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Monday, June 08, 2009

Alberta adopts “inclusive education” mission. Will education choice be a casualty?

The Western Standard reported on April 28th a campaign by the Canadian Association for Community Living (CACL) for the inclusion of children with intellectual disabilities into regular classrooms. The “No Excuses” radio and television advertising campaign challenged the view that children with disabilities disrupt the pace of learning and demand disproportionate attention from teachers.

The CACL can likely lay claim to a policy victory in Alberta as a result of this campaign and 50-years of advocacy. In a proposed new framework for inclusive education called “Setting the Direction” released today, Education Minister David Hancock committed his government to create “one inclusive education system that recognizes all children come to school with potential but also with challenges.”

“The framework aims to respond to the clear advice of stakeholders and partners,” said Steering Committee chair, Edmonton-Ellerslie MLA Naresh Bhardwaj.  “That advice was to recognize and respond to disability and diversity within our education system by ensuring that educators, schools, and school authorities have the support they need to develop and deliver an inclusive education system.”

Will this new framework for “one inclusive education system” come at the cost of choice in education in the province?

At the Calgary Education Fair on May 30th, the full scope of educational options was on display. Homeschooling, private schooling, personalized distance learning, advanced music programs and faith-based instruction are available to Alberta parents and their children. All these choices are alternatives to traditional public schools, and all work against an agenda for inclusive education.

The agenda for inclusive education is about achieving political aims – perhaps even worthy political aims – and less about achieving education aims that meet the needs of a highly diverse community of parents and children.

Posted by Matthew Johnston

Posted by westernstandard on June 8, 2009 | Permalink

Comments

Timmy! Timmy! Timmy?

Posted by: Timmy | 2009-06-09 12:01:12 AM


It's not new, it's called mainstreaming and it drags the whole class down. One of the reasons private schools and even French Immersion programs yield better results than "normal" public schooling is the extent to which there is no mainstreaming. Yes, Timmy! Timmy! Timmy....

Posted by: John Chittick | 2009-06-09 10:19:39 AM


John, I agree based on the results of the same in BC. It harms the rest of the children and it harms the handicapped child along with making even the best teacher's task impossible.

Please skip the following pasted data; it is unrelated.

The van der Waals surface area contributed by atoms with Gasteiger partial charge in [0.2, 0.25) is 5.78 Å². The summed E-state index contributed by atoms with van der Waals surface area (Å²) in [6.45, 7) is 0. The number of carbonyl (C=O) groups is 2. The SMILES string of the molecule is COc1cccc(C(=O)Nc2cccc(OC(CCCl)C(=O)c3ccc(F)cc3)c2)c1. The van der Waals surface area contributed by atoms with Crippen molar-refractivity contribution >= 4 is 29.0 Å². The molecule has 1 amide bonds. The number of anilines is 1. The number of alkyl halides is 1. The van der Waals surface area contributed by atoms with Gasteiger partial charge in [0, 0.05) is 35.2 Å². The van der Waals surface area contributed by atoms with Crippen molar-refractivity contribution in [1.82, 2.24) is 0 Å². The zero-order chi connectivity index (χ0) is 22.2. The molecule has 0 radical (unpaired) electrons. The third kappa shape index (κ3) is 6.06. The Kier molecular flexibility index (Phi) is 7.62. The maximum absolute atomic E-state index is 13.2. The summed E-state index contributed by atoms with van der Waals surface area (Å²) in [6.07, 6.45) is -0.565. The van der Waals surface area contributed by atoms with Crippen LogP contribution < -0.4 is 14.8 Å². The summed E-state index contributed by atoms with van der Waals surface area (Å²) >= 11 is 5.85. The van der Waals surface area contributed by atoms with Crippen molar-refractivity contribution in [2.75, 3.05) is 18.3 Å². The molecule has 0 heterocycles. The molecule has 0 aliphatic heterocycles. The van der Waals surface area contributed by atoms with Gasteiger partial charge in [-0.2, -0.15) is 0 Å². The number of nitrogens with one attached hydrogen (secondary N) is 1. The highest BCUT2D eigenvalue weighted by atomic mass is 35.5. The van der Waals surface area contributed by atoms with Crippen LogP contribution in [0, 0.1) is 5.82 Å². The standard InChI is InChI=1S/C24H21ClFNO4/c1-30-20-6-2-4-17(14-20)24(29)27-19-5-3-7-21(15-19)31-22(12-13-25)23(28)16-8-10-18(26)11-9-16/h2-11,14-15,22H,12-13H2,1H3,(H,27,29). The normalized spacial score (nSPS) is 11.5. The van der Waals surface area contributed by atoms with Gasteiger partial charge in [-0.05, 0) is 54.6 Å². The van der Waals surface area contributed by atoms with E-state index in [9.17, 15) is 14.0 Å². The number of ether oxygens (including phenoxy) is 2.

Posted by: Alain | 2009-06-09 10:51:56 AM


I too don't agree with a single inclusive education system.

Posted by: Joe | 2009-06-10 12:18:35 AM


A single education system is by definition exclusive. By the natural excess of information to be learned, a power filtering process is required to unify it.

Posted by: Tim | 2009-06-11 5:29:45 PM


A tool to level the playing field so to speak. Hold back bright kids and pass slower kids through at the same rate. That should yield the mediocre intelligence levels they'll need to produce passive uninformed taxpayers.

Posted by: The original JC | 2009-06-11 9:24:09 PM


Seriously you people are that hicks, it will hold everyone back, really ? think about what your saying. inclusive education promotes diversity and caring, it turns people with disabilities into functioning members of society who can contribute to every aspect of society. The last 50 years of education in Alberta has been a joke, and inclusive education does not hold anyone back, at all.

Posted by: Mark | 2009-06-22 11:41:33 AM


When my twins were in grade 2, there was a handicapped kid in their class. I'm not sure, but I think he was autistic. That year, the entire class had to work around this kid. He would lie on the floor, and yell. He'd lick the carpet. He'd smash the other kid's projects, and interrupt every lesson.

I wasn't aware of this until I went to a school concert. My boys had practised long and hard for their performance, and during the song, this kid laid on the stage and yelled uncontrollably. After that, they decided it wasn't really worth it to work hard at any projects, because that kid was only going to ruin it anyway.

If that's not holding kids back, please tell me what it IS doing? The handicapped kid is still going to be incapable of competing in the workplace, and now, his classmates have been taught that they must lower their standards to help him fit in.

Schools need to bring back the remedial class, and provide training that these kids really need. You can't expect a kid with learning disabilities to keep up in a chemistry class, and we shouldn't interfere with the rest of the class to accomodate him. Schools could spend those resources on training that is more in line with their abilities.

When I was in the system, I remember a few kids that were misdiagnosed, and put in with the handicapped kids. That was unfortunate, and it was the fault of incompetent academic testing. The system will never be perfect, but to bring the whole thing down to the level of the least gifted is just wrong.

Posted by: dp | 2009-06-22 12:14:40 PM



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